The government was a totalitarian one which was seeking to monitor and control every aspect of human life in Oceania, having the absolute power. ‘INGSOC’ in Newspeak or the Inner Party is the fictional political party of the totalitarian government of Oceania. BIG BROTHER is the face of the Party, known as the leader of the nation and the head of the Party but no one knows if he really exists or not. This totalitarian government uses a number of techniques to control its citizens. One of them is the ‘THOUGHT POLICE’, the secret police of Oceania who discovers and punishes the ‘THOUGHTCRIME’ which represents personal and political thoughts which are not approved by the Party: ‘A Party member lives from birth to death under the eye of the Thought Police. Even when he is alone he can never be sure that he is alone.’ (Orwell 210). But how do they manage to monitor thoughts?! When people were sleeping, it happened to talk in their dreams, those words reflecting actually their inner thoughts: ‘It was terribly dangerous to let your thoughts wander when you were in any public place or within range of a telescreen. The smallest thing could give you away. A nervous tic, an unconscious look of anxiety, a habit of muttering to yourself – anything that carried with it the suggestion of abnormality, of having something to hide. In any case, to wear an improper expression on your face (to look incredulous when a victory was announced, for example) was itself a punishable offense. There was even a word for it in Newspeak: facecrime, it was called.’ (Orwell 79). Besides the telescreens and microphones, the children were also used as methods of surveillance. The children of Parsons were members of the Junior Spies, indoctrinated and overcome with love for the Party. This leads to the death of their father, as he is turned in by his own daughter after she had heard him talking in his dreams. During a conversation with Winston, Parsons affirmed: ‘Thoughtcrime is a dreadful thing, old man, … It’s insidious. It can get hold of you without you even knowing it. Do you know how it got hold of me? In my sleep! Yes, that’s a fact. There I was, working away, trying to do my bit—never knew I had any bad stuff in my mind at all. And then I started talking in my sleep. Do you know what they heard me saying? Down with Big Brother!’ Yes, I said that!’ (Orwell 294). Also, during the Hate Week, which was a psychological operation designed to increase the hatred of the population for the current enemy of the totalitarian Party, people who seemed to have any kind of hesitation, no enthusiasm or no sign of patriotism, were considered guilty of ‘THOUGHTCRIME’. It indicates that their thoughts were rebellious and they were not loyal to the Party.

Another method which the totalitarian government uses in order to exert influence over the citizens is represented by the slogans placed everywhere: ‘WAR IS PEACE. FREEDOM IS SLAVERY. IGNORANCE IS STRENGTH’. These are paradoxes which show us that the society of Oceania was an upside down world. By using the war as a method of keeping peace in a society, Orwell wants to show the audience how the totalitarian government was expressing oppression over the citizens: ‘The hatred for the enemy it was mainly what keeps the people united. Every person in the inner Party has one thing in common and that is the hatred for the enemy. Therefore they are all able to strike together in a unified fashion. However, the war of Oceania is a never ending war that has been going on for over 25 years. But when war becomes literally continuous, it also ceases to be dangerous.’ (Orwell). Without war, the security of the Party would have been threatened. What presupposes a war? Well, patriotism, sacrifices and devotion to the country, things that were keeping people under control and preventing rebellions against the Party. These slogans represent the one of the main mind-programs used by the Party, the so called ‘DOUBLETHINK’ which ‘describes the act of simultaneously accepting two mutually contradictory beliefs as correct, often in distinct social contexts.’ Even though the words ‘war’ and ‘peace’ are by far two contradictory words by definition, they are both accepted as correct by the citizens of Oceania. According to the Party, people who were seeking freedom were doomed to fail: slavery for the masses, freedom for the elite. These contradictory and paradoxical ideas are put together in order to show the irony of language, words, and actions. In Orwell’s novel, ignorance representing strength represents one of his ironies used in order to transmit us that ignorance of the masses can be translated into government’s strength. If people remain ignorant of the facts, they would not been able to raise questions against the Party and its governance. If they became aware of their manipulation, they would rebel and this is what the Party does not want to happen. Also, anyone who dared to show resistance against the Party risked to be arrested and subsequently all the information about them was erased: ‘It was always at night—the arrests invariably happened at night. The sudden jerk out of sleep, the rough hand shaking your shoulder, the lights glaring in your eyes, the ring of hard faces round the bed. In the vast majority of cases there was no trial, no report of the arrest. People simply disappeared, always during the night. Your name was removed from the registers, every record of everything you had ever done was wiped out, your one-time existence was denied and then forgotten. You were abolished, annihilated: VAPORIZED was the usual word.’ (Orwell 24). The Party decided also to narrow the range of people’s thoughts for that they could not be able to conceptualize revolution. As a solution, they came up with the introduction of the so-called Newspeak: ‘Newspeak was the official language of Oceania and had been devised to meet the ideological needs of Ingsoc, or English Socialism’ (Orwell 376). ‘The purpose of Newspeak was not only to provide a medium of expression for the world-view and mental habits proper to the devotees of Ingsoc, but to make all other modes of thought impossible. It was intended that when Newspeak had been adopted once and for all and Oldspeak forgotten, a heretical thought—that is, a thought diverging from the principles of Ingsoc—should be literally unthinkable, at least so far as thought is dependent on words.'(Orwell 377).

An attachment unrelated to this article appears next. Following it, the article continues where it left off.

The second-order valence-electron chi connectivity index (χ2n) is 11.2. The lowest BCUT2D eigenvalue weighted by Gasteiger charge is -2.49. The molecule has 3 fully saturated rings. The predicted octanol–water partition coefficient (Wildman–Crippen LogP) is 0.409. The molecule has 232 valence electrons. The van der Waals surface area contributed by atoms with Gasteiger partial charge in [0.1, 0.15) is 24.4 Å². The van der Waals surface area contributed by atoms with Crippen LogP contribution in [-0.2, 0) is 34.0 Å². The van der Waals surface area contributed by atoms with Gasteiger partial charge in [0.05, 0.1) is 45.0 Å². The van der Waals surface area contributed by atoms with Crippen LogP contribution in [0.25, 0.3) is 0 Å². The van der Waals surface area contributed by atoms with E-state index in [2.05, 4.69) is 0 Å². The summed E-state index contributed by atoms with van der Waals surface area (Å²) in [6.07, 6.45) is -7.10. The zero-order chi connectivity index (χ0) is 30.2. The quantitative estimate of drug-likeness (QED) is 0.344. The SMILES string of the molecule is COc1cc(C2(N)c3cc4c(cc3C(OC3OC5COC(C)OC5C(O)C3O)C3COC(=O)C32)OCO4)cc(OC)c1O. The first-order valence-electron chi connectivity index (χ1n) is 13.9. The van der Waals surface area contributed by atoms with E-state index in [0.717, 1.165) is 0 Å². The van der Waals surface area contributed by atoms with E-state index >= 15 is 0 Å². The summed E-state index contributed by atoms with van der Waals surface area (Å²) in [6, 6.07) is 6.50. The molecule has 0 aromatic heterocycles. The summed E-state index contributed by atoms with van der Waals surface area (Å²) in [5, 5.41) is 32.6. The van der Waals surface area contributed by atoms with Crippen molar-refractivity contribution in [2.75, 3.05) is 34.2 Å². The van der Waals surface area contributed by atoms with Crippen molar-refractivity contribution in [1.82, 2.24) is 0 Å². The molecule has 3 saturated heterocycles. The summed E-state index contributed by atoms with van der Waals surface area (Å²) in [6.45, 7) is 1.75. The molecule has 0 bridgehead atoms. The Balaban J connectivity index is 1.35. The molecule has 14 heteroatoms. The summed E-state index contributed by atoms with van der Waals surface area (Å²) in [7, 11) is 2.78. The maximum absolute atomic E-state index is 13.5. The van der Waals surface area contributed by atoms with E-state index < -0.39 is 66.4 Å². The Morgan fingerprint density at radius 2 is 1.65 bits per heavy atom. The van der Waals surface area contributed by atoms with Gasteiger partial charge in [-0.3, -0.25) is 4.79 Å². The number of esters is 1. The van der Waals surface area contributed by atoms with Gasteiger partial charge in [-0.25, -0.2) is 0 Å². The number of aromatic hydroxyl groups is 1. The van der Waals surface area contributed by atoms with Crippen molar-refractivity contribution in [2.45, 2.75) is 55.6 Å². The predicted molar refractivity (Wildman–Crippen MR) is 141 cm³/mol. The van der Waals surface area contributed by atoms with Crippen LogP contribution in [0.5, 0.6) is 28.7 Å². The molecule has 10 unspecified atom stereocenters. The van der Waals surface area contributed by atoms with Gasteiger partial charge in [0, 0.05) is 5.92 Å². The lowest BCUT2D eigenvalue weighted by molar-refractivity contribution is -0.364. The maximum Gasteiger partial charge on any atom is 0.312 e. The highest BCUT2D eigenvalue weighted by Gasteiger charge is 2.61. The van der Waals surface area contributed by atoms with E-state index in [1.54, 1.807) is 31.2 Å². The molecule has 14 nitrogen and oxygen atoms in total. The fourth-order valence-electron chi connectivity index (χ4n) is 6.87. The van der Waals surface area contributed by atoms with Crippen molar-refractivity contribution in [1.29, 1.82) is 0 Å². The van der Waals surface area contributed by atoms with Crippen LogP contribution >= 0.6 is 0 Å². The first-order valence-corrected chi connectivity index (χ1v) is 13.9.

The interests of humanity are affected by government for the purpose of power and privilege. Government seeks to channel the activity through its own control rather than allow independent and free activity. The Party’s quest for power is for power’s own sake: ‘The Party seeks power entirely for its own sake. We are not interested in the good of others; we are interested solely in power. Not wealth or luxury or long life or happiness: only power, pure power. What pure power means you will understand presently. We are different from all the oligarchies of the past, in that we know what we are doing. All the others, even those who resembled ourselves, were- cowards and hypocrites. The German Nazis and the Russian Communists came very close to us in their methods, but they never had the courage to recognize their own motives. They pretended, perhaps they even believed, that they had seized power unwillingly and for a limited time, and that just round the corner there lay a paradise where human beings would be free and equal. We are not like that. We know that no one ever seizes power with the intention of relinquishing it. Power is not a means, it is an end. One does not establish a dictatorship in order to safeguard a revolution; one makes the revolution in order to establish the dictatorship. The object of persecution is persecution. The object of torture is torture. The object of power is power. Now do you begin to understand me?'(Orwell 332).

In conclusion, the idea of Foucauld regarding the power is emphasized in the novel Nineteen Eighty-Four by George Orwell through the use of the permanent surveillance and its tools in controlling the citizens of Oceania. His fundamental objective was to turn a negative conception upside down, the same technique as we saw in the novel.

‘Nineteen-Eighty-four’, George Orwell, Michel. Discipline and Punish: the Birth of the Prison. Vintage Books, 1995.

Foucault, Michel. Panopticism. Penguin, 1979.